Long-Term Outcomes After Spinal Cord Stimulator Placement in Patients with Pre-procedural Active Opioid Use Versus Patients Who Were Opioid-Naïve


Far West


Riverside Community Hospital

Document Type


Publication Date



explant, opioid tolerance, opioid use, opioid use disorder, outcomes, readmission, Spinal cord stimulation, cohort study


Anesthesiology | Medicine and Health Sciences


BACKGROUND: Outcome optimization after the placement of a spinal cord stimulator (SCS) is critical. The objective of this study was to determine if an association existed between pre-procedural opioid use (compared to patients who were opioid-naïve) and postoperative long-term outcomes following SCS placement.

OBJECTIVE: To examine the impact of preprocedural opioid use on long-term outcomes after SCS therapy.

STUDY DESIGN: Cohort study utilizing a nationwide database.

SETTING: Retrospective.

METHODS: With the use of data from HCA Healthcare's national database, a retrospective cohort study was performed to analyze differences in outcomes between opioid-naïve patients and preoperative opioid users who underwent SCS placements. The primary outcome of interest was device explantation at 6 months and 12 months. Secondary outcome measurements included reoperations and readmissions at 6 months and 12 months, as well as operative complications. Multivariable logistic regression models were performed to analyze the association of preoperative opioid use with those outcomes. The odds ratio (OR), 95% confidence intervals (CI), and P values were reported for the independent variables.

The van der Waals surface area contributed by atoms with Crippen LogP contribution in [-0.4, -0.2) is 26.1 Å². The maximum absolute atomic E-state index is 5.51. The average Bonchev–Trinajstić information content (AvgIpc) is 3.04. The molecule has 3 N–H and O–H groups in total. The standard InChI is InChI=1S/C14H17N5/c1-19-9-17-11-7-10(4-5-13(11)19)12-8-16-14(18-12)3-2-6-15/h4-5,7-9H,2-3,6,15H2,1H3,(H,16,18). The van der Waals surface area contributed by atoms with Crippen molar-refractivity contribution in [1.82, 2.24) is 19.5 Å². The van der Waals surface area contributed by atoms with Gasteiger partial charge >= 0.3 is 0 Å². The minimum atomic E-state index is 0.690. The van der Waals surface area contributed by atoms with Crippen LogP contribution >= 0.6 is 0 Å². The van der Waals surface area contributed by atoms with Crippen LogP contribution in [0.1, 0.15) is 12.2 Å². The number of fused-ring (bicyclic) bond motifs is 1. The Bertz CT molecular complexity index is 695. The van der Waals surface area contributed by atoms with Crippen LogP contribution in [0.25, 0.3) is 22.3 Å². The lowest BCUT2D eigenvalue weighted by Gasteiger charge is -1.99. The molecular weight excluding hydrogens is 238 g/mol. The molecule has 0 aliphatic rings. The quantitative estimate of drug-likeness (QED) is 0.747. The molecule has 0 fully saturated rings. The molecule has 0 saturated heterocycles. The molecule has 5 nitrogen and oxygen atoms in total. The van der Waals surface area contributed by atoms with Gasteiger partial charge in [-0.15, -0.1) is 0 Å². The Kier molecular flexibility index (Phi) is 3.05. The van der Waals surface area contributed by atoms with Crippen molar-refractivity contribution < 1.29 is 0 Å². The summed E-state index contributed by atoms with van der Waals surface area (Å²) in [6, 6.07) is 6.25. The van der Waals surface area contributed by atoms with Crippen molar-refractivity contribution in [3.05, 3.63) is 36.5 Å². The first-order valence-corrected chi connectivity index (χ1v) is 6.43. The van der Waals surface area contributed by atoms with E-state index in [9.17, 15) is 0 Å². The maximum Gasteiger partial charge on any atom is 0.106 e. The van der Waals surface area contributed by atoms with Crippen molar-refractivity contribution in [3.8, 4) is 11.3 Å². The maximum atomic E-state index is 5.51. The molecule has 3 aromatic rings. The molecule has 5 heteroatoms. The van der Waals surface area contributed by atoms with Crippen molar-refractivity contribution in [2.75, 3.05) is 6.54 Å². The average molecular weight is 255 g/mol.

RESULTS: The final study population consisted of 13,893 patients who underwent SCS placements. In univariate analyses, patients who used opioids preoperatively had higher 6-month (3.6% vs. 2.6%) and one-year removal rates (3.6% vs. 2.8%) (all P < 0.009). On multivariable logistic regression, those using opioids preoperatively had higher odds of removal at 6 months (OR = 1.290, 95% CI 1.05-1.58, P = 0.01) and at one year (OR = 1.23, 95% CI 1.01-1.50, P = 0.04). There was no difference between patients requiring preoperative opioids and patients who were opioid-naive as far as the odds of 6- or 12-month readmissions were concerned. Compared to the opioid-naive group, patients requiring preoperative opioids had increased odds of reoperation at 6 months (OR = 1.2, 95% CI 1.02-1.40, P = 0.03). There were no differences in the odds of complications between both cohorts.

LIMITATIONS: Opioid use in this study was defined as using opioids preoperatively in the 30 days leading up to surgery.

CONCLUSION: Patients requiring preoperative opioids before SCS placements had increased odds of SCS explantation at 6 months and 12 months, as well as increased odds of reoperation at 6 months.

Publisher or Conference

Pain Physician